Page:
Staff farewell CQU Vice-Chancellor
Published on 16 July, 2004
Central Queensland University Vice-Chancellor Professor Glenice Hancock retires at the end of this month, leaving CQU well-positioned for a new era in Australian higher education under the leadership of incoming Vice-Chancellor Professor John Rickard, formerly of Southern Cross University.
CQU Rockhampton staff gathered yesterday for a barbecue function to farewell Professor Hancock.
Speeches were made by Chancellor Rennie Fritschy, Dean of Arts, Health & Sciences Professor Errol Payne, Head of Research Services Megan Barrett, Dan Coughlan from the Reconciliation Committee, DVC (International and Corporate) Professor Jack Wood and Dr Jeanne McConachie from the Division of Teaching and Learning.
The Vice Chancellor’s two daughters, Kate and Penny, were present at the function.
The first woman to hold a Vice-Chancellor’s position in Queensland, Professor Hancock joined CQU in 1997 as Deputy Vice-Chancellor. She was appointed Vice-Chancellor in 2001 and since then has directed the delivery of quality education programs to more than 20 000 students.
Professor Hancock relentlessly pushed for the continuing progress of new generation universities, like CQU.
“The pervasive assumption that major universities can only develop in large metropolitan centres is a myth... A great university will be an integral part of its local communities, wherever those communities are located, and will simultaneously be a part of a global intellectual culture. One of its most important roles is to help make that global culture accessible to its local communities,” she told the federal government in 2002. “She has confirmed herself as a leader with strategic vision,” said the Honourable Justice Stan Jones, former Chancellor of Central Queensland University and long-time colleague and friend.
“Managing the complexities of this University with an expanding international focus is no easy task. The fact that Professor Hancock has achieved so much in a relatively short time is a tribute to her skill, character and courage and more particularly to her dedication and commitment all of which compels admiration,” Justice Jones said.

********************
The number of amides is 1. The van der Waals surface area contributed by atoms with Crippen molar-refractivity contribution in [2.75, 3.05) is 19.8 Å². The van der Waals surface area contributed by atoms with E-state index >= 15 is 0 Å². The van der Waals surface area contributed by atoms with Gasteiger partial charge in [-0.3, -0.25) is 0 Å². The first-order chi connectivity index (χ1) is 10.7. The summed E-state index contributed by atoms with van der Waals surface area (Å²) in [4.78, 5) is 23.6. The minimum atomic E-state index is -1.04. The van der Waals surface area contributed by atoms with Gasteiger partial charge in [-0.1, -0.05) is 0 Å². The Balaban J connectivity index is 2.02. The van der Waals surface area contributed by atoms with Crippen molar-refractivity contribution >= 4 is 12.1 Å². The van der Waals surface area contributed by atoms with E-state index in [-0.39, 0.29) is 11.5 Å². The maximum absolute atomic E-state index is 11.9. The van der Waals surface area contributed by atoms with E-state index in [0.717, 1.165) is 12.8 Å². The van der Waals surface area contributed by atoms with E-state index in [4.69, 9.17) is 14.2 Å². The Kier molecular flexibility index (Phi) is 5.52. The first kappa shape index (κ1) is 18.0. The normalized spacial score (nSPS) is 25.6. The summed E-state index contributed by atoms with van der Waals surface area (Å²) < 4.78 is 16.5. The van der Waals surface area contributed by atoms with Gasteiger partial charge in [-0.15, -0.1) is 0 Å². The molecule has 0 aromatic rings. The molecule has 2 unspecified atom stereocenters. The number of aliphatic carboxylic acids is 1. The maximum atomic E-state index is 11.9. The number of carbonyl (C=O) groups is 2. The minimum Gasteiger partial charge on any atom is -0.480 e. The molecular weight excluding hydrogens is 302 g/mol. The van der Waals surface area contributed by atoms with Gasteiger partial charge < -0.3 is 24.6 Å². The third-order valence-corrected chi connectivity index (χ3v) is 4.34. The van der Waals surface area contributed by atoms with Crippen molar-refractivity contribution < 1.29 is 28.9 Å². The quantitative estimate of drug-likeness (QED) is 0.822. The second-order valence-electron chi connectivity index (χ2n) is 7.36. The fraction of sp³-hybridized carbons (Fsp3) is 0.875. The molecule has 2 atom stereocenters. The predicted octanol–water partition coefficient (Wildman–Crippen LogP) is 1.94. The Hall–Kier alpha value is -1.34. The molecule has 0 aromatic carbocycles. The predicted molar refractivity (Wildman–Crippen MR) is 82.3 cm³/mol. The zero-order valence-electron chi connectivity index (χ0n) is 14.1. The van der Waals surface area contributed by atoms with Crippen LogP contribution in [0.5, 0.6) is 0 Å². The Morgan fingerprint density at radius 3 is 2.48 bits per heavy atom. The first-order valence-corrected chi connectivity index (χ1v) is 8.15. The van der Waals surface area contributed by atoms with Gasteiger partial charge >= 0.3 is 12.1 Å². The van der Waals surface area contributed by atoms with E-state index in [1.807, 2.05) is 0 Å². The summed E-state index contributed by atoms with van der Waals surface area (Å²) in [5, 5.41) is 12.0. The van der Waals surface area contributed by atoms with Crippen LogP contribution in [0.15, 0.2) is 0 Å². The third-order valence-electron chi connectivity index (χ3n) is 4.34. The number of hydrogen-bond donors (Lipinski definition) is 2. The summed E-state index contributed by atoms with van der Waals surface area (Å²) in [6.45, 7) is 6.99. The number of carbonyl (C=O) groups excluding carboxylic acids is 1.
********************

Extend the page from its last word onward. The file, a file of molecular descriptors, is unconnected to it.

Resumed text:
Under Professor Hancock’s leadership CQU won Regional, State and National Export Awards in education that recognised its value as a national centre for excellence based in regional Queensland. The University also consistently received high marks and 5-star ratings from the Good Universities Guides for student experience and graduate outcomes.
“These achievements,” the Vice Chancellor was quick to say, “are a direct result of the commitment and leadership of our staff, who have ensured that students and their programs of study continue to develop strongly in a period where there is much change inside and outside the University.” .
Professor Hancock received the national Most Supportive Vice-Chancellor award in 2002 from SIFE--Students in Free Enterprise Australia. [SIFE is a global organisation of students at more than 1600 universities who develop leadership, teamwork and communication skills through learning, practicing and teaching the principles of free enterprise.] Professor Hancock, who is committed to the sustainable growth of CQU, is herself a lifetime-committed educator. Prior to moving to her position at CQU in 1997, Professor Hancock was Executive Director, Schools in South Australia (1994-1997); Assistant Director-General, New South Wales Department of School Education (1990-1994); and prior to that, Commissioner, Corrective Services Commission of New South Wales. She was also on the Board of the Australian Children’s Television Foundation from 1995 to 2004. In May 1999, as CQU Deputy Vice-Chancellor Glenice Hancock led the development of a Green Paper on Distance Education and Flexible Learning at CQU that concluded “within a constantly changing educational, social, political and economic environment it is imperative that our structures and our processes encourage and provide maximum flexibility for our students, our staff and our community.” .
Five years on, and positioned for a new chapter, Central Queensland University continues to encourage, provide and deliver flexibility for its communities and its students. ENDS.
Photo: Chancellor Rennie Fritschy speaks at the farewell barbecue.
Photo: Staff gathered on the lawns behind the library to farewell Professor Hancock.